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What We Believe but Cannot Prove

Mr. John Brockman

This book is available for download with iBooks on your Mac or iOS device, and with iTunes on your computer. Books can be read with iBooks on your Mac or iOS device.

Description

More than one hundred of the world's leading thinkers write about things they believe in, despite the absence of concrete proof

Scientific theory, more often than not, is born of bold assumption, disparate bits of unconnected evidence, and educated leaps of faith. Some of the most potent beliefs among brilliant minds are based on supposition alone -- yet that is enough to push those minds toward making the theory viable.

Eminent cultural impresario, editor, and publisher of Edge (www.edge.org), John Brockman asked a group of leading scientists and thinkers to answer the question: What do you believe to be true even though you cannot prove it? This book brings together the very best answers from the most distinguished contributors.

Thought-provoking and hugely compelling, this collection of bite-size thought-experiments is a fascinating insight into the instinctive beliefs of some of the most brilliant minds today.

Publishers Weekly Review

Feb 06, 2006 – The title's question was posed on Edge.org (an online intellectual clearing house), challenging more than 100 intellectuals of every stripe—from Richard Dawkins to Ian McEwan—to confess the personal theories they cannot demonstrate with certainty. The results, gathered by literary agent and editor Brockman, is a stimulating collection of micro-essays (mainly by scientists) divulging many of today's big unanswered questions reaching across the plane of human existence. Susan Blackmore, a lecturer on evolutionary theory, believes "it is possible to live happily and morally without believing in free will," and Daniel Goleman believes children today are "unintended victims of economic and technological progress." Other beliefs are more mundane and one is highly mathematically specific. Many contributors open with their discomfort at being asked to discuss unproven beliefs, which itself is an interesting reflection of the state of science. The similarity in form and tone of the responses makes this collection most enjoyable in small doses, which allow the answers to spark new questions and ideas in the reader's mind. It's unfortunate that the tone of most contributions isn't livelier and that there aren't explanations of some of the more esoteric concepts discussed; those limitations will keep these adroit musings from finding a wider audience.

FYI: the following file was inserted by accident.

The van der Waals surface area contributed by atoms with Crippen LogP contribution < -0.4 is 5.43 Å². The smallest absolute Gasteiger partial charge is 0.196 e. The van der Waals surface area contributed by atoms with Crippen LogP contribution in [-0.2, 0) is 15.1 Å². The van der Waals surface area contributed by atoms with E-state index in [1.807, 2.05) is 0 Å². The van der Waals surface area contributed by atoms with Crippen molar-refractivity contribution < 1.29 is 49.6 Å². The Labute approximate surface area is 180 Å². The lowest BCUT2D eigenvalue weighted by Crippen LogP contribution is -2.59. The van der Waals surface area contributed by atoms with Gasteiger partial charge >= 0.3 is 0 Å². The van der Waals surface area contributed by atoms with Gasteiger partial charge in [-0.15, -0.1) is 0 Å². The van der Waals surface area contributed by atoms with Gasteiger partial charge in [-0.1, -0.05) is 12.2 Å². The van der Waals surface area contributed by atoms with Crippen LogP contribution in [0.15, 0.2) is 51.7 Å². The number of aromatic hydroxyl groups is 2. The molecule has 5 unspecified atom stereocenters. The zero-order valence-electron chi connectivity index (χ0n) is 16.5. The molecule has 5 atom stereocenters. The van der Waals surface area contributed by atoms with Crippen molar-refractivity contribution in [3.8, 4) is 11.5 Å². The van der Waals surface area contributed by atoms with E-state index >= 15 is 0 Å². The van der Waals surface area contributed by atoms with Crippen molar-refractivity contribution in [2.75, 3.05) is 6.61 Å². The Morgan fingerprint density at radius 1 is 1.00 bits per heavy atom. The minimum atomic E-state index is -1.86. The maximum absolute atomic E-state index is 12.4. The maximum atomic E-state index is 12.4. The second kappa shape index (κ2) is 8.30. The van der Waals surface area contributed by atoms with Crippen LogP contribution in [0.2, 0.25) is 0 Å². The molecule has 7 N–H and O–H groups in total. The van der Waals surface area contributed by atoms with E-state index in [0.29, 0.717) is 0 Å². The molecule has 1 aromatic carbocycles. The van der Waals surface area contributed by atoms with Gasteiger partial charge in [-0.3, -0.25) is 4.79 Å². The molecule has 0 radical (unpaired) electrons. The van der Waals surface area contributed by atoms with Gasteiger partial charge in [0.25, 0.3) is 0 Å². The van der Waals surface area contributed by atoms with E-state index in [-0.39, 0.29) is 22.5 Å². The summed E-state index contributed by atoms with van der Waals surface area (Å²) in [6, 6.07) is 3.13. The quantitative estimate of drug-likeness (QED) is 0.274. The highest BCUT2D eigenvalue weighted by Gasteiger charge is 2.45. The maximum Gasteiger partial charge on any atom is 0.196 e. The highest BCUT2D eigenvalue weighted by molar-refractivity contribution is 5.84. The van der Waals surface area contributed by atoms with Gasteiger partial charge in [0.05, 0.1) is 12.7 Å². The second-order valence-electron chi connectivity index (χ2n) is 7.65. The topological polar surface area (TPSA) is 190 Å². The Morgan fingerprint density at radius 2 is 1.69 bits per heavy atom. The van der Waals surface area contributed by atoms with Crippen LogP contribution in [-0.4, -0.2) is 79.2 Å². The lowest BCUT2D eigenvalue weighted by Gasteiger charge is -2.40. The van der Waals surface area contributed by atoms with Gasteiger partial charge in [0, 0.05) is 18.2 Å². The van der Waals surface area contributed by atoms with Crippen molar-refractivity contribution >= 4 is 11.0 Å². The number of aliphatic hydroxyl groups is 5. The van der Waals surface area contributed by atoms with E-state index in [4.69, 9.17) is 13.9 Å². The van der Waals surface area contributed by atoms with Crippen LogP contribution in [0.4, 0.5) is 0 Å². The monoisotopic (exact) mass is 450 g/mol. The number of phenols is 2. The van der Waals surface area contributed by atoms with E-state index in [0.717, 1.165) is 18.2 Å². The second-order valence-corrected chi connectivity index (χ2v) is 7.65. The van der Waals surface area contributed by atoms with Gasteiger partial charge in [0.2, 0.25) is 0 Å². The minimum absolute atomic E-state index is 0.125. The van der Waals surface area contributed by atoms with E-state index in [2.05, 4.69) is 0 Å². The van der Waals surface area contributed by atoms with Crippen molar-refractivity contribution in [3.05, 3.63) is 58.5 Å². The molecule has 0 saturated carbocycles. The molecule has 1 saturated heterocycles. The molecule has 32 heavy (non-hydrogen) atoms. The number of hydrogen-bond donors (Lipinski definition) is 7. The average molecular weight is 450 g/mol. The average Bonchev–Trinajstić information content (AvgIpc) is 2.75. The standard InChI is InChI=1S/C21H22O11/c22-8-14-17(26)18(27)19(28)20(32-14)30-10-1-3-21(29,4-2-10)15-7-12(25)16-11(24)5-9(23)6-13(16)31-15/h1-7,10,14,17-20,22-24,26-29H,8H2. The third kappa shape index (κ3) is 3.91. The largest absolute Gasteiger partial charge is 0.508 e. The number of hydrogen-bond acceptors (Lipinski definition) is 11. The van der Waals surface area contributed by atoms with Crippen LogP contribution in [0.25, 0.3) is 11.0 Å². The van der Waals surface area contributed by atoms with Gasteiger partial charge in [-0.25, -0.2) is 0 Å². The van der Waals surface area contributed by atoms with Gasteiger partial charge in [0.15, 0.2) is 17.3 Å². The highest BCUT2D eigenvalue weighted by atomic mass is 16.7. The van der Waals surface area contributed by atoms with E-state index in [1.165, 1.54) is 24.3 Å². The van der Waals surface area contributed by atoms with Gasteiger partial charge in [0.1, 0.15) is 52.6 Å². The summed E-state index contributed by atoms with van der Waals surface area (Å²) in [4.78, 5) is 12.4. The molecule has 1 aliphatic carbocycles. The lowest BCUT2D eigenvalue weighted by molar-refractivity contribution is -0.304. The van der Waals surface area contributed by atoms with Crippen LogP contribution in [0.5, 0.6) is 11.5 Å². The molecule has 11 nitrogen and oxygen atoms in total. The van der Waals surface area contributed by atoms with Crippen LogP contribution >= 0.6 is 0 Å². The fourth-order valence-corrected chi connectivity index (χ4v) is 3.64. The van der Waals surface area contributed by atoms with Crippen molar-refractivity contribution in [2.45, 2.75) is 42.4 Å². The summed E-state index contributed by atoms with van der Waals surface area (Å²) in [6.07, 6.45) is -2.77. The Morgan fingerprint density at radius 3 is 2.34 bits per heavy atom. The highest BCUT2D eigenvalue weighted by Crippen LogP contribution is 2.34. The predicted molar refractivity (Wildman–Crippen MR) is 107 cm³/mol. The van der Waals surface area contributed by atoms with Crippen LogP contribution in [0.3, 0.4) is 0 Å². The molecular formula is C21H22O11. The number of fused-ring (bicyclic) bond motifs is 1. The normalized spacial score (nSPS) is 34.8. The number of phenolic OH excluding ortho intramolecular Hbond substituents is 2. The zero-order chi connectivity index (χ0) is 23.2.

Customer Reviews

Enlightening

I read this many moons again, before ipods existed. I feel better now that I've given it 4 stars, but would prefer 4.5 if technology allowed it.

What We Believe but Cannot Prove
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  • $9.99
  • Available on iPhone, iPad, iPod touch, and Mac.
  • Category: Science & Nature
  • Published: Oct 13, 2009
  • Publisher: HarperCollins e-books
  • Seller: HarperCollins
  • Print Length: 272 Pages
  • Language: English
  • Requirements: To view this book, you must have an iOS device with iBooks 1.3.1 or later and iOS 4.3.3 or later, or a Mac with iBooks 1.0 or later and OS X 10.9 or later.

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